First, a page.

So, how did India end up as a symbol of poverty and backwardness in the world?  This had taunted me for a long time.  What happened to Bihar, which was from time immemorial the seat of culture and government in India  (Magadha in Hindu mythology) is illustrative of what happens to a nation that has material wealth and goods coveted by foreigners.  Bihar state in modern India is poor and near the bottom of the pile among the Indian states, in both literacy rate and Human Development Index (HDI).  This transformation was the direct result of centuries of invasions of India by, especially the Muslims and destruction of the monuments, temples and other structures of value, until Magadha’s soul was destroyed.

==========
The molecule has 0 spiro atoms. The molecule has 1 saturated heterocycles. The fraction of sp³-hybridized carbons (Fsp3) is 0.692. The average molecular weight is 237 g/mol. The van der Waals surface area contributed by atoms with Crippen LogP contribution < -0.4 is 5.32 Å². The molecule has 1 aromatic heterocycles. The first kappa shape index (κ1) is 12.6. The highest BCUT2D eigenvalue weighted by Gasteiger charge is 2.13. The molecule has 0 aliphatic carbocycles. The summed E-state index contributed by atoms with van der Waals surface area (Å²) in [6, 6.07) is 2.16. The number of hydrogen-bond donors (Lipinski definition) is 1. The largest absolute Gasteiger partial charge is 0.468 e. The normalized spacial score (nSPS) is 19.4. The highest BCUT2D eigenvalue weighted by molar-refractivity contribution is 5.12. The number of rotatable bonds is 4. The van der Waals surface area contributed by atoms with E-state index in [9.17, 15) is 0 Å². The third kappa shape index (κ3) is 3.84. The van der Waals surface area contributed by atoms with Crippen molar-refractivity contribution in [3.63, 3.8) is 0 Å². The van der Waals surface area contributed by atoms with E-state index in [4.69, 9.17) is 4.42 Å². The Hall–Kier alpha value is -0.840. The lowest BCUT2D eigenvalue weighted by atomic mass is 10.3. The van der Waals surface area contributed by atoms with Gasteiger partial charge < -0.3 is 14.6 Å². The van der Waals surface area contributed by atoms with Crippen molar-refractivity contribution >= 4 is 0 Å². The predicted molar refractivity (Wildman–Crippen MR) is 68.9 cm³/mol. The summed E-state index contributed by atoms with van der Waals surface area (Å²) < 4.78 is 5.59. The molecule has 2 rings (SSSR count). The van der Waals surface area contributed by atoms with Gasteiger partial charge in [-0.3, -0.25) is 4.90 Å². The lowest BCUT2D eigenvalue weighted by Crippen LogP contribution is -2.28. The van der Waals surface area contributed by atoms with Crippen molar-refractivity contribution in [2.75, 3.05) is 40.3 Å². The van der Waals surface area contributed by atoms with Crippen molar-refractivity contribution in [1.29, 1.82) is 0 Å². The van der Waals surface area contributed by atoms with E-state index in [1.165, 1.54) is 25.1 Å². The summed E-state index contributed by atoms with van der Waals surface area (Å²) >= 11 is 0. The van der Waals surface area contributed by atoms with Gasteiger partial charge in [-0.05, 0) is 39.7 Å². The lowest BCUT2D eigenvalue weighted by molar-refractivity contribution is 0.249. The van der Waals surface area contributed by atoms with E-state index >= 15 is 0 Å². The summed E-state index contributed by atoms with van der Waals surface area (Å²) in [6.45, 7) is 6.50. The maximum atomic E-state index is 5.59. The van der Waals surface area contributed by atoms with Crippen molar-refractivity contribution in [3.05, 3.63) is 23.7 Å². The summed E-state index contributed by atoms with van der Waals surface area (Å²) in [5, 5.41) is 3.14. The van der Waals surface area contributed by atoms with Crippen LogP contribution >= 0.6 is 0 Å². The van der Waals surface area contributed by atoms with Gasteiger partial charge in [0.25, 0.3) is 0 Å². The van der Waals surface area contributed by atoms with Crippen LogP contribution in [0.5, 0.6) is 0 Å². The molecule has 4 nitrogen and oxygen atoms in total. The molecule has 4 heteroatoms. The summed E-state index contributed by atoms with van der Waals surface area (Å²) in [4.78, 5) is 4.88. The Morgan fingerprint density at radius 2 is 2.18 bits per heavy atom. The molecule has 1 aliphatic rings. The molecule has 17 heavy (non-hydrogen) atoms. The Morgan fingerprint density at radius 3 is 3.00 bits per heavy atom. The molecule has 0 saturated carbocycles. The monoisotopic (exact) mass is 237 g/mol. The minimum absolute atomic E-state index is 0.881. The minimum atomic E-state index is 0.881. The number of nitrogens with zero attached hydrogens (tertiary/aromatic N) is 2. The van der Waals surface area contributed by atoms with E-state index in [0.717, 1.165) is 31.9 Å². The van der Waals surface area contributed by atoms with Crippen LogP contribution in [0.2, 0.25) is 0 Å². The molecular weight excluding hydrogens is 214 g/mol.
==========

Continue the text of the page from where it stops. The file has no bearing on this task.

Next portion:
Even before the time of Alexander the Great, India was a magnet to foreign invaders as well as traders and scholars.  Even Christopher Columbus who set sail and charted a course to the West, and had no knowledge of a landmass in his way, was going in pursuit of the “Indies”.  Wave after wave of Islamic and Central Asian invasions had already begun to suck the lifeblood of India in the latter part of the first Millennium CE. by these Muslim invaders. But the process was completed by the European colonizers, who unlike the Muslims, did not make India their home but looted the wealth of India and gave precious little in return.  While Europe reaped the benefits of this transfer of wealth, which fueled the Industrial revolution and scientific developments, the Indians were not given the benefit of such improvements in industries, improvement in education or proper control of population growth.  Is there any wonder then, by the time the British finally left India, the country was one of the poorest in the world, and having almost insurmountable problems in every aspect of life?  It should be remembered that India under the Mughal rule (right before the European colonization) was the richest country in the world, having 20% of the world GDP!  The newly free India had to literally build industrial, educational, healthcare, family planning and all other aspects of the society, literally from scratch.  After seventy years of independence, India is now poised to regain its prior eminence and its rightful place in the world.